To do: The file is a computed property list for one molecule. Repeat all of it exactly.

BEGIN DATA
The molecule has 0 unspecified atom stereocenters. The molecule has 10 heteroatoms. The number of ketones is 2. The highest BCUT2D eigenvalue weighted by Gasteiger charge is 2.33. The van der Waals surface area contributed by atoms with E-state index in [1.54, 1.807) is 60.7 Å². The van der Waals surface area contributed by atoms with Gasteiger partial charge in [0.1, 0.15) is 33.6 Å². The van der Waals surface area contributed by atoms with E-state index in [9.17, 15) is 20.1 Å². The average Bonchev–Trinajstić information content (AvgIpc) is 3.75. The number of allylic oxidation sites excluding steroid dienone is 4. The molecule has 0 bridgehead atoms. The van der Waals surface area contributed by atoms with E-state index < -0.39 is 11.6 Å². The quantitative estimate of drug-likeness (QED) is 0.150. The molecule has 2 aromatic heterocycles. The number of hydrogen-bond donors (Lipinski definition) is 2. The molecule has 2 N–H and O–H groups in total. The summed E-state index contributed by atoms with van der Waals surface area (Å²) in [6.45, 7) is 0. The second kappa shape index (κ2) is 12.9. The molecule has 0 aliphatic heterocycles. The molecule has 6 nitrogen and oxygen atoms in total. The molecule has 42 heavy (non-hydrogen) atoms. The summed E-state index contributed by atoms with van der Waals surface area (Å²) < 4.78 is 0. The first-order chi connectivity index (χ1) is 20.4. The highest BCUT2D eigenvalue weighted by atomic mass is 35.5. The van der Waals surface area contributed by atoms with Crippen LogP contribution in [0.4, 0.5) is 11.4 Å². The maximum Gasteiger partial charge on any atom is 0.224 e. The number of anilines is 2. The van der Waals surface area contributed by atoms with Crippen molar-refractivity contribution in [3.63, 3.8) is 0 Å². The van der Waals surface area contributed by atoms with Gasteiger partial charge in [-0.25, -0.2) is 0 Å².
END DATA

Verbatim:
The molecule has 0 unspecified atom stereocenters. The molecule has 10 heteroatoms. The number of ketones is 2. The highest BCUT2D eigenvalue weighted by Gasteiger charge is 2.33. The van der Waals surface area contributed by atoms with E-state index in [1.54, 1.807) is 60.7 Å². The van der Waals surface area contributed by atoms with Gasteiger partial charge in [0.1, 0.15) is 33.6 Å². The van der Waals surface area contributed by atoms with E-state index in [9.17, 15) is 20.1 Å². The average Bonchev–Trinajstić information content (AvgIpc) is 3.75. The number of allylic oxidation sites excluding steroid dienone is 4. The molecule has 0 bridgehead atoms. The van der Waals surface area contributed by atoms with E-state index < -0.39 is 11.6 Å². The quantitative estimate of drug-likeness (QED) is 0.150. The molecule has 2 aromatic heterocycles. The number of hydrogen-bond donors (Lipinski definition) is 2. The molecule has 2 N–H and O–H groups in total. The summed E-state index contributed by atoms with van der Waals surface area (Å²) in [6.45, 7) is 0. The second kappa shape index (κ2) is 12.9. The molecule has 0 aliphatic heterocycles. The molecule has 6 nitrogen and oxygen atoms in total. The molecule has 42 heavy (non-hydrogen) atoms. The summed E-state index contributed by atoms with van der Waals surface area (Å²) < 4.78 is 0. The first-order chi connectivity index (χ1) is 20.4. The highest BCUT2D eigenvalue weighted by atomic mass is 35.5. The van der Waals surface area contributed by atoms with Crippen LogP contribution in [0.4, 0.5) is 11.4 Å². The maximum Gasteiger partial charge on any atom is 0.224 e. The number of anilines is 2. The van der Waals surface area contributed by atoms with Crippen molar-refractivity contribution in [3.63, 3.8) is 0 Å². The van der Waals surface area contributed by atoms with Gasteiger partial charge in [-0.25, -0.2) is 0 Å².